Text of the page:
For The Love Of It
Last month we sent artist Samantha Donnelly to the day-long event, For The Love Of It, organised by Artquest. The aims of the conference were to look at how artists control and shape the context they work within, and to ask whether it is still relevant to say that they do it ‘for the love of it’.
A neighbour commented recently how lucky I was to forge my hobby, or love, into a job. I’ve heard lots of similar comments over the years. I think the idea of love is shorthand for you probably won’t be paid for it. And the luck part suggests it’s something found or given, not worked for.
Similar ideas of commerce, value and practice were discussed at For the Love of It, organised by Artquest and curated by Cecila Wee, last month. In her keynote speech, Lynda Morris discussed the production of the contemporary art biennial East International, with particular focus on the finances and politics of the open submission show. One of her concerns was the shrinking of purchase grants for galleries to acquire and develop their archives in favour of capital projects. Her argument concluded by discussing the relationship of property, money and power and how this affects all of us as artists.
The first breakout session I went to was ‘Value’ led by Amy Feneck, Neil Cummings and Sophie Hope. We were asked to talk to a partner about the value of being an artist for four minutes and I have to admit that after 90 seconds I ran out of ideas, as it wasn’t something I had ever consciously thought about. The group fed back ideas such as freedom, privilege, autonomy and intellectual enquiry - on the whole giving a largely positive, Utopian sense of why one chooses to practice as an artist.
After lunch the artist Sonia Boyce reflected on her practice and emphasised how working with others had been a real benefit to her, citing time spent at Gasworks.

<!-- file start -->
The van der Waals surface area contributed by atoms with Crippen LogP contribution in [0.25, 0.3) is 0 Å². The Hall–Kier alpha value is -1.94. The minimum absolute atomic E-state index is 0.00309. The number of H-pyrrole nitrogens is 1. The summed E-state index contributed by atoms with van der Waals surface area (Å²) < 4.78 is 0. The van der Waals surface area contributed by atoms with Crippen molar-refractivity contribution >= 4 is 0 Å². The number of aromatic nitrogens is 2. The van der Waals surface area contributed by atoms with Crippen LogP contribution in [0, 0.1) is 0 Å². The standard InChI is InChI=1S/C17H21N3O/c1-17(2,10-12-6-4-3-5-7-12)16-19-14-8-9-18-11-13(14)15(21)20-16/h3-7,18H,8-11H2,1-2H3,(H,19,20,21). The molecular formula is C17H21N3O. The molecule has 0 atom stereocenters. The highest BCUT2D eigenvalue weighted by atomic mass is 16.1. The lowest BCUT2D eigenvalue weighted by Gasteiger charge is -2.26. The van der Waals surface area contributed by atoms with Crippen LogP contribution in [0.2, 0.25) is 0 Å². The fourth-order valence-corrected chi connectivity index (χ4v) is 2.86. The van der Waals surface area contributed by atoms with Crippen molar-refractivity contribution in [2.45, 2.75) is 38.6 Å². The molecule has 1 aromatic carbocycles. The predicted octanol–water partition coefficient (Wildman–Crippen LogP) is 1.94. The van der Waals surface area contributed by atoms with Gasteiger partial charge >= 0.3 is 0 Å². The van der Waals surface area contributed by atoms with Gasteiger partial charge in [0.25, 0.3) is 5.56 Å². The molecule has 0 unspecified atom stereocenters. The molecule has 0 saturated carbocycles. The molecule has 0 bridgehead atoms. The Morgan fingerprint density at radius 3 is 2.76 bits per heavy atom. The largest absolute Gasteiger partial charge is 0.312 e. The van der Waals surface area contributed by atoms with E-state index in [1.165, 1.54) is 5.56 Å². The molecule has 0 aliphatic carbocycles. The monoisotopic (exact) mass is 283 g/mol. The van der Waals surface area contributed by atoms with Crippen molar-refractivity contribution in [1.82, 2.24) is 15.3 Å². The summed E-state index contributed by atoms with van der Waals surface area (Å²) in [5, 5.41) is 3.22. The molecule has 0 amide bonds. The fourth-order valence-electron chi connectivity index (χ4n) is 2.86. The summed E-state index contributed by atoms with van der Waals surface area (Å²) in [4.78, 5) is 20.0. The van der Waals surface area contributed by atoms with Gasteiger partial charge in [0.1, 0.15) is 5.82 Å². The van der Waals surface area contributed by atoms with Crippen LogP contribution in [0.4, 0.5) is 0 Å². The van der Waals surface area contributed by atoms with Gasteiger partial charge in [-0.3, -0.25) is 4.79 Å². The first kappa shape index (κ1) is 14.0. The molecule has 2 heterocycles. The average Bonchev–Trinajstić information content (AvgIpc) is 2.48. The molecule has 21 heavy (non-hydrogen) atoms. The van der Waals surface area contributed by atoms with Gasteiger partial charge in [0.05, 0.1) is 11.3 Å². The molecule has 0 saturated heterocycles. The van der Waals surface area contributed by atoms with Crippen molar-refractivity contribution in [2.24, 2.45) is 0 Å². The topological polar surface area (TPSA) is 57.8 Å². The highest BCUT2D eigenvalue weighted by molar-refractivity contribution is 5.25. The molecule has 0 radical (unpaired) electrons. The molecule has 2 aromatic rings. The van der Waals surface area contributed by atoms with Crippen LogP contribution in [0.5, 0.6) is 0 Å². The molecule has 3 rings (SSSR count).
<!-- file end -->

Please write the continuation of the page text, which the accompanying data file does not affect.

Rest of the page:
Sonia Boyce reflects on her career as an artist.
The afternoon session ‘Success’ was run by David Blandy, Doug Fishbone and Edwina Fitzpatrick. Some participants said making ends meet was enough; for others, just being able to have a practice represented success.
Value breakout session
Fitzpatrick showed a series of charts showing the ‘route’ of success and how the predicted trajectory of success could be mapped after art-school. These had a comedic value in their rigidity: after A, B does not necessarily follow as per diagram.
Diagram from the Value breakout session
The yBas were considered to be successes – but I wonder to what degree those individuals feel successful now, or have felt continually successful? Does success ebb and flow and can it be measured, especially with perception and reality being such different things? This started me thinking about the idea of documentation.
To what extent have the media, and in particular, the internet altered our notion of success? Rather than visiting a show or buying a monograph it is now possible to acquire a plethora of information about an international peer group of artists at the touch of a button.
Do I do it for the love of it? I guess talking about one’s practice as a passion sounds like a cliché. I wouldn’t describe my relationship as a love-like thing but when I think about how I work in an unheated studio making stuff through the long winter months, I realise that there is an emotional attachment there and a commitment to my practice – and specifically, I think, to the physical process of making the work.
It’s not always a positive experience though, as there is uncertainty that forces me to continually question my processes and motivations.
The conference was an interesting opener on a series of self-reflexive questions about the motivation and meanings of why one would want to and then strive to continue to have a creative practice, with small or no rewards. I’m sure I was not alone in hoping there will be opportunities to explore these in more depth on some future occasion.
Contributed by Samantha Donnelly
Samantha is an artist based in Manchester. She is represented by Ceri Hand Gallery, London.